Manners Monday: Sit up Straight

Hunching and munching isn’t cool. Hunching, ever, is unattractive, impolite and even unhealthy. Yup, slouching can cause reduced lung function and permanent shoulder and back damage and painful digestive issues. See this article about the health implications of poor posture from for details on that. We’re here to talk about how to make sure that these things don’t happen from a simple bad manner; bad posture. This week for Manners Monday we’re talking about sitting up straight and practicing good posture while sitting. It seems like La-Z-Boy couches and cushy mattresses and less structured home lives have led us to sit in the most awkward positions that we think are comfortable. If you work at a desk, do yourself a favor and sit with both feet on the floor and your back straight. It might be hard and even painful at first to retrain you body to do what’s actually good for it. (ask any dieter or person quitting smoking about that) Our kids, on the other hand, are setting those initial habits in stone for the first time. If we can get them to have good posture as their go-to from an early age, their bodies and other well-mannered people they encounter will thank them for a lifetime.

One of my favorite ways to start getting this rule into practice is to start a new rule that all eating must be done at the table whether it’s a snack or you’re eating take-out or having a family meal. Sitting together at the table means that you can not only help each other sit up straight but practice all of the other Manners Monday exercises, too! I’ll probably do a post on eating at the table, so I’ll stop here for now and get on with this week’s rule!

This Week’s Rule:

Sit up straight

Put it Into Practice:

Basically, any time that you sit down, sit up. Sitting up doesn’t just mean straightening your back. Put your shoulders down and roll them back, pull in your belly, don’t let your back touch the back of the chair, keep both feet on the floor, don’t arch your back, keep your shoulders and knees square with your hips.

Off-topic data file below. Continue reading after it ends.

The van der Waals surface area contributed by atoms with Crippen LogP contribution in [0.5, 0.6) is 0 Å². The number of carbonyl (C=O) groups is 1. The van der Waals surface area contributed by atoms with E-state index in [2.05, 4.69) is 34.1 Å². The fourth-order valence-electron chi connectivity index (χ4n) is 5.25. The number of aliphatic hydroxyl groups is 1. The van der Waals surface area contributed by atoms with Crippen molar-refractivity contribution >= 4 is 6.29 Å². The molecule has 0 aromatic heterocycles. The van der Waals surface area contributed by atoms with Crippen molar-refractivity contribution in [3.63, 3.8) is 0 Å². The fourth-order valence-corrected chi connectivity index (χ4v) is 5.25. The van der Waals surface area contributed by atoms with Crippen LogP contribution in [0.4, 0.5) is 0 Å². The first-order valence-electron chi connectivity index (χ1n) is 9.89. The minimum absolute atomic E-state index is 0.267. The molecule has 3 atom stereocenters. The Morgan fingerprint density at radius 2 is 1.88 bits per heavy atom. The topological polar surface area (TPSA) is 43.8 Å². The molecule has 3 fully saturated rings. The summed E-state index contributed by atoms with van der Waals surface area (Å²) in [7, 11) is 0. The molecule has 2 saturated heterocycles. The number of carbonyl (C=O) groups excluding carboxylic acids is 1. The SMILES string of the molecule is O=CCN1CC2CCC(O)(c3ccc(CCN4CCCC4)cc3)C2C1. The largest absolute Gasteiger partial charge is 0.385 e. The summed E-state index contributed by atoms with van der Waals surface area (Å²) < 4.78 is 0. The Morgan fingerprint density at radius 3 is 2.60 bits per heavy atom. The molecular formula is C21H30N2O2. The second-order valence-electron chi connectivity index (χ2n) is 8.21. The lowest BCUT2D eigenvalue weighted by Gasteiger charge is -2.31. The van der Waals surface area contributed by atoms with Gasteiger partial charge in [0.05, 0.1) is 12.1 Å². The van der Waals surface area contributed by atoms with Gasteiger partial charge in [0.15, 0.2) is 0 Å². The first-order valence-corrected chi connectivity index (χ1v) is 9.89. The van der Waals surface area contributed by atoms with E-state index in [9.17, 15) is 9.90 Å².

Toddlers 1 – 3 years old:

For these kiddos, it’s best to take a light tack. Start by pressing your hand against their back while they’re sitting and saying, “sit up straight, please” in a kind and encouraging way. You can also put your other hand on the chest to help straighten the back gently, just so that they know what it feels like and what you’re trying to encourage. As soon as they sit up, give praise. yay! If they wiggle around in the chair or try to turn around after you’ve already shown them what to do several times, remind them to “sit up straight” and if they don’t do it, go back to the beginning. Just keep reminding them and showing them until they catch on.

Kids 3 – 9 years old:

Rally your family around the table for a meal, like you would, and then do a sitting up straight game. Whoever sits up straight correctly, after you demonstrate if necessary, gets to go get their plate. I’m not saying withhold dinner altogether but, it should be pretty easy to get everyone to do it if they’re hungry. Then, they’ll know what it feels like and while you’re eating you can talk about what makes sitting up important (see above) and how you are going to practice all week, every time you sit down and that you have to help each other remember. Make it into a song or rhyme like “sitting up straight feels great” or “don’t hunch and munch”. Award points for sitting on the sofa and other non-dining situation chairs and add them up to earn something really cool like a day at the beach or ice cream or whatever you know will get your kids pumped. If you catch them slouching after you’ve awarded them a point, you can call them out and give them a second chance. If they sit up straight, but slouch again, no point.

Have you tried other ways to help your kids sit up straight? What worked? What didn’t? 

Manners-Mondays Metro-mom-club good-posture-how-to


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